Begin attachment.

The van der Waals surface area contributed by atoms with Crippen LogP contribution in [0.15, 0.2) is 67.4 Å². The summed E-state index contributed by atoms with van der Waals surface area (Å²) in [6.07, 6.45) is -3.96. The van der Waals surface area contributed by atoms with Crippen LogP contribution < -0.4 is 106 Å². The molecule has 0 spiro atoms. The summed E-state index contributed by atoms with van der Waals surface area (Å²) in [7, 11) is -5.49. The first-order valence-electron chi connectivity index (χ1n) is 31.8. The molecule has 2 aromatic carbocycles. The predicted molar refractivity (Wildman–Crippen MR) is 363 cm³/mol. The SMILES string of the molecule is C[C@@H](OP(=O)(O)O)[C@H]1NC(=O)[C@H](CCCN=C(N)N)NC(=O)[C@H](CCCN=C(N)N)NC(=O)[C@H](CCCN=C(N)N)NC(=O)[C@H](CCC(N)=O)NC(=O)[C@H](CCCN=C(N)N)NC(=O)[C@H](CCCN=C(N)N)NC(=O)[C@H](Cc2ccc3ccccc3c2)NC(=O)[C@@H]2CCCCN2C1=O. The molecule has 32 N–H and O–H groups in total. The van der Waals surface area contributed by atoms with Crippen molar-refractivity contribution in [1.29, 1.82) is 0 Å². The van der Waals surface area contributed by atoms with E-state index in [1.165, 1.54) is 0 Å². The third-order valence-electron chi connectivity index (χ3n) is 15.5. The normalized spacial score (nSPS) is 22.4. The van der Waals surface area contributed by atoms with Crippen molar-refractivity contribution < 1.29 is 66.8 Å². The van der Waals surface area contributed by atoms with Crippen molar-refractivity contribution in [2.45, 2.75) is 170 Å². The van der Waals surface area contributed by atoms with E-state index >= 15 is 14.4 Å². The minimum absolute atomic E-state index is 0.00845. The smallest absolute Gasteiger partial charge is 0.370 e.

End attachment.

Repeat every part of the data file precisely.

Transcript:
The van der Waals surface area contributed by atoms with Crippen LogP contribution in [0.15, 0.2) is 67.4 Å². The summed E-state index contributed by atoms with van der Waals surface area (Å²) in [6.07, 6.45) is -3.96. The van der Waals surface area contributed by atoms with Crippen LogP contribution < -0.4 is 106 Å². The molecule has 0 spiro atoms. The summed E-state index contributed by atoms with van der Waals surface area (Å²) in [7, 11) is -5.49. The first-order valence-electron chi connectivity index (χ1n) is 31.8. The molecule has 2 aromatic carbocycles. The predicted molar refractivity (Wildman–Crippen MR) is 363 cm³/mol. The SMILES string of the molecule is C[C@@H](OP(=O)(O)O)[C@H]1NC(=O)[C@H](CCCN=C(N)N)NC(=O)[C@H](CCCN=C(N)N)NC(=O)[C@H](CCCN=C(N)N)NC(=O)[C@H](CCC(N)=O)NC(=O)[C@H](CCCN=C(N)N)NC(=O)[C@H](CCCN=C(N)N)NC(=O)[C@H](Cc2ccc3ccccc3c2)NC(=O)[C@@H]2CCCCN2C1=O. The molecule has 32 N–H and O–H groups in total. The van der Waals surface area contributed by atoms with Crippen molar-refractivity contribution in [1.29, 1.82) is 0 Å². The van der Waals surface area contributed by atoms with E-state index in [1.165, 1.54) is 0 Å². The third-order valence-electron chi connectivity index (χ3n) is 15.5. The normalized spacial score (nSPS) is 22.4. The van der Waals surface area contributed by atoms with Crippen molar-refractivity contribution < 1.29 is 66.8 Å². The van der Waals surface area contributed by atoms with Crippen molar-refractivity contribution in [2.45, 2.75) is 170 Å². The van der Waals surface area contributed by atoms with E-state index >= 15 is 14.4 Å². The minimum absolute atomic E-state index is 0.00845. The smallest absolute Gasteiger partial charge is 0.370 e.